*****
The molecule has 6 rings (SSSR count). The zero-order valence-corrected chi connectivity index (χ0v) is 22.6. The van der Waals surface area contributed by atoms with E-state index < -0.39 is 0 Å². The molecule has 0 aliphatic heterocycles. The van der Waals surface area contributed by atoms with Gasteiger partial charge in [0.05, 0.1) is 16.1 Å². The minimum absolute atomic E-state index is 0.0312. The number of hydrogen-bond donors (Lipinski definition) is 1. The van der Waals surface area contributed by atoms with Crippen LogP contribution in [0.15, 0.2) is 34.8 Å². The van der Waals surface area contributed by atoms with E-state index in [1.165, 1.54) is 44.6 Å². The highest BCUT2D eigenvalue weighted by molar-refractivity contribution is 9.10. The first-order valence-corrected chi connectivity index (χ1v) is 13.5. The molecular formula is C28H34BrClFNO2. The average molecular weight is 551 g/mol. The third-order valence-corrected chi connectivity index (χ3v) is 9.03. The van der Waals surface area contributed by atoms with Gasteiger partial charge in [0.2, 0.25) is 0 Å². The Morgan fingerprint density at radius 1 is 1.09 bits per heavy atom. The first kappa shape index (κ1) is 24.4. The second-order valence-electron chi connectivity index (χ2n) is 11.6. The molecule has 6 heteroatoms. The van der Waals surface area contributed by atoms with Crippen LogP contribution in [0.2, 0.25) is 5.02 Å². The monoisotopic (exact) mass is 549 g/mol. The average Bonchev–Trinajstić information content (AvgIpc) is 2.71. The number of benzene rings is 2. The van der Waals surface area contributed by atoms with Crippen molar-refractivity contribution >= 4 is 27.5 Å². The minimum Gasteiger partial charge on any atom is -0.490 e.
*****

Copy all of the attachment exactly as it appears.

The molecule has 6 rings (SSSR count). The zero-order valence-corrected chi connectivity index (χ0v) is 22.6. The van der Waals surface area contributed by atoms with E-state index < -0.39 is 0 Å². The molecule has 0 aliphatic heterocycles. The van der Waals surface area contributed by atoms with Gasteiger partial charge in [0.05, 0.1) is 16.1 Å². The minimum absolute atomic E-state index is 0.0312. The number of hydrogen-bond donors (Lipinski definition) is 1. The van der Waals surface area contributed by atoms with Crippen LogP contribution in [0.15, 0.2) is 34.8 Å². The van der Waals surface area contributed by atoms with E-state index in [1.165, 1.54) is 44.6 Å². The highest BCUT2D eigenvalue weighted by molar-refractivity contribution is 9.10. The first-order valence-corrected chi connectivity index (χ1v) is 13.5. The molecular formula is C28H34BrClFNO2. The average molecular weight is 551 g/mol. The third-order valence-corrected chi connectivity index (χ3v) is 9.03. The van der Waals surface area contributed by atoms with Gasteiger partial charge in [0.2, 0.25) is 0 Å². The Morgan fingerprint density at radius 1 is 1.09 bits per heavy atom. The first kappa shape index (κ1) is 24.4. The second-order valence-electron chi connectivity index (χ2n) is 11.6. The molecule has 6 heteroatoms. The van der Waals surface area contributed by atoms with Crippen LogP contribution in [0.2, 0.25) is 5.02 Å². The monoisotopic (exact) mass is 549 g/mol. The average Bonchev–Trinajstić information content (AvgIpc) is 2.71. The number of benzene rings is 2. The van der Waals surface area contributed by atoms with Crippen molar-refractivity contribution >= 4 is 27.5 Å². The minimum Gasteiger partial charge on any atom is -0.490 e.